Kirk moderator criticises Rishi Sunak’s decision to roll back climate commitments

Rishi SunakRishi Sunak
Rishi Sunak
The Rt Rev Sally Foster-Fulton said the climate crisis is a ‘global catastrophe’

Rishi Sunak's decision to roll back key climate commitments has been criticised by the moderator of the Church of Scotland's General Assembly.

The Rt Rev Sally Foster-Fulton said the climate crisis is a "global catastrophe".

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She told The Scotsman: "I was disappointed in decisions to roll back on automobiles, on fossil fuel exploration. I don't think now is the time to shy away from big decisions – I think now is the time to grasp them.

"This is a global catastrophe, and to pretend that it’s not, or to – we don’t have time. We don’t have time. I think that’s the stark reality. It’s the first time in human history that we’ve known what we’re doing, that we’ve known how it’s happening, that all the science is saying this is what we need to do. Well, we just need to get on with it and do it.”

Ms Foster-Fulton took a sabbatical from her role as the head of Christian Aid to take on the 12-month moderator position in May.

Elsewhere, she suggested Scottish ministers should boost the pay of social care workers further, as she warned the sector is "bleeding out of the sides".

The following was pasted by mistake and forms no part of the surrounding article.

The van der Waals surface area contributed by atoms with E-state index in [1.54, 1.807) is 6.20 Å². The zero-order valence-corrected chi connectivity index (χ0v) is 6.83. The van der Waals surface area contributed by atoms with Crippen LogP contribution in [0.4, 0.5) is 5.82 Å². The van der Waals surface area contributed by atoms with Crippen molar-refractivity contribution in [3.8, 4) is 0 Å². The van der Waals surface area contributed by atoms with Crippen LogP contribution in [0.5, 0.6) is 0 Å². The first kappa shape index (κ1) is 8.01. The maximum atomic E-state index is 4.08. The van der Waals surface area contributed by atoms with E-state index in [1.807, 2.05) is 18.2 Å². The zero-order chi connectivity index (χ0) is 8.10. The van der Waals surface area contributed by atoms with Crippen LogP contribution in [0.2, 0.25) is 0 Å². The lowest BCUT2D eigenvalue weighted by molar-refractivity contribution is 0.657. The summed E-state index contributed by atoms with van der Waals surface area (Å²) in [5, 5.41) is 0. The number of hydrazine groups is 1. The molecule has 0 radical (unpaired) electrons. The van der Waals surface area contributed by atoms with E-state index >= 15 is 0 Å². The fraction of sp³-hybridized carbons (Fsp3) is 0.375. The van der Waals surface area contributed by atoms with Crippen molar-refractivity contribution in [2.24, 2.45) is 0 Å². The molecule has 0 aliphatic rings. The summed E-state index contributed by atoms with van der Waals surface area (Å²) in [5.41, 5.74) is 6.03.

Mr Sunak previously weakened a host of pledges designed to help the UK reach net zero in 2050.

In a Downing Street speech in September, the Prime Minister pushed back a ban on new petrol and diesel cars, watered down plans to phase out gas boilers by 2035 and scrapped policies forcing landlords to upgrade the energy efficiency of homes.

He has also pushed ahead with granting new oil and gas licences in the North Sea.

Ms Foster-Fulton said the Scottish Government is “ahead” of UK ministers on climate issues.

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"What I have experienced, working with Christian Aid, is that our global neighbours are suffering right now because of what we have done and are doing,” she said. “And I don’t mean that in a guilt way, I mean that in the true sense of repentance – turn around, do this differently. We have to.”

She said the climate crisis drives migration and conflict. “We can’t pretend that this is just happening in a vacuum,” she said. “It’s happening because of the fact that we are one tiny, fragile, interrelated planet. So how do we address that? As one tiny, fragile, interrelated planet.”

Ms Foster-Fulton said there is a “huge opportunity” in the UK and Scotland to maximise renewables. The Church of Scotland is aiming to be a net zero organisation by 2030.

Elsewhere, the moderator said the Kirk had been pushing for “fair pay for social care”. She added: “There's been a commitment to pay at least £12 an hour. The timeline has been set. But by the time it's going to be implemented we'll be behind again.”

She said the level of training and expertise required for jobs in social care is “extraordinary”, adding: “I couldn't do it. I honestly could not do it.”



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